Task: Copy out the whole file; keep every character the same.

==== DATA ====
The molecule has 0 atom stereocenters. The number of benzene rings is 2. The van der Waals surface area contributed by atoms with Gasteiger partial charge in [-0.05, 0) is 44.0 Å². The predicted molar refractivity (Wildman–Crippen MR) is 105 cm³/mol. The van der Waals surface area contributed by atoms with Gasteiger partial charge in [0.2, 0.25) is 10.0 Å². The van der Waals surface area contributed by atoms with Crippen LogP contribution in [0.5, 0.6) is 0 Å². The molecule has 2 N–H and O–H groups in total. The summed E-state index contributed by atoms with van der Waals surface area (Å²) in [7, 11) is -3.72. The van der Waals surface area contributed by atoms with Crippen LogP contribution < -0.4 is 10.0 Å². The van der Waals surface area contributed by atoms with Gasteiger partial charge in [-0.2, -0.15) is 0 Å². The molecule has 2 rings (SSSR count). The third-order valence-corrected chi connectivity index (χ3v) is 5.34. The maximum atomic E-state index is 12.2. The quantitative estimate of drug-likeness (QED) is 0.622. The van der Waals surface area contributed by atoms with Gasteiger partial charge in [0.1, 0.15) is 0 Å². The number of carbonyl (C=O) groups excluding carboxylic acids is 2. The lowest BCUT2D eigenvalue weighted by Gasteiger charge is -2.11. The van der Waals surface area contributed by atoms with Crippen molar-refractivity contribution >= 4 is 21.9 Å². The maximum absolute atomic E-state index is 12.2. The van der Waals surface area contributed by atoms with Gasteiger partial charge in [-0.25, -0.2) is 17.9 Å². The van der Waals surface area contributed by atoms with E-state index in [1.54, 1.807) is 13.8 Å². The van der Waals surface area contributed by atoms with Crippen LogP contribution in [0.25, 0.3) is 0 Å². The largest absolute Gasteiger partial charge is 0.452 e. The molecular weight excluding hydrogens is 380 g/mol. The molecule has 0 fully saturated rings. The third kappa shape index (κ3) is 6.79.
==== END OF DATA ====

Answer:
The molecule has 0 atom stereocenters. The number of benzene rings is 2. The van der Waals surface area contributed by atoms with Gasteiger partial charge in [-0.05, 0) is 44.0 Å². The predicted molar refractivity (Wildman–Crippen MR) is 105 cm³/mol. The van der Waals surface area contributed by atoms with Gasteiger partial charge in [0.2, 0.25) is 10.0 Å². The van der Waals surface area contributed by atoms with Crippen LogP contribution in [0.5, 0.6) is 0 Å². The molecule has 2 N–H and O–H groups in total. The summed E-state index contributed by atoms with van der Waals surface area (Å²) in [7, 11) is -3.72. The van der Waals surface area contributed by atoms with Crippen LogP contribution < -0.4 is 10.0 Å². The van der Waals surface area contributed by atoms with Gasteiger partial charge in [-0.2, -0.15) is 0 Å². The molecule has 2 rings (SSSR count). The third-order valence-corrected chi connectivity index (χ3v) is 5.34. The maximum atomic E-state index is 12.2. The quantitative estimate of drug-likeness (QED) is 0.622. The van der Waals surface area contributed by atoms with Gasteiger partial charge in [0.1, 0.15) is 0 Å². The number of carbonyl (C=O) groups excluding carboxylic acids is 2. The lowest BCUT2D eigenvalue weighted by Gasteiger charge is -2.11. The van der Waals surface area contributed by atoms with Crippen molar-refractivity contribution >= 4 is 21.9 Å². The maximum absolute atomic E-state index is 12.2. The van der Waals surface area contributed by atoms with Gasteiger partial charge in [-0.25, -0.2) is 17.9 Å². The van der Waals surface area contributed by atoms with E-state index in [1.54, 1.807) is 13.8 Å². The van der Waals surface area contributed by atoms with Crippen LogP contribution in [0.25, 0.3) is 0 Å². The largest absolute Gasteiger partial charge is 0.452 e. The molecular weight excluding hydrogens is 380 g/mol. The molecule has 0 fully saturated rings. The third kappa shape index (κ3) is 6.79.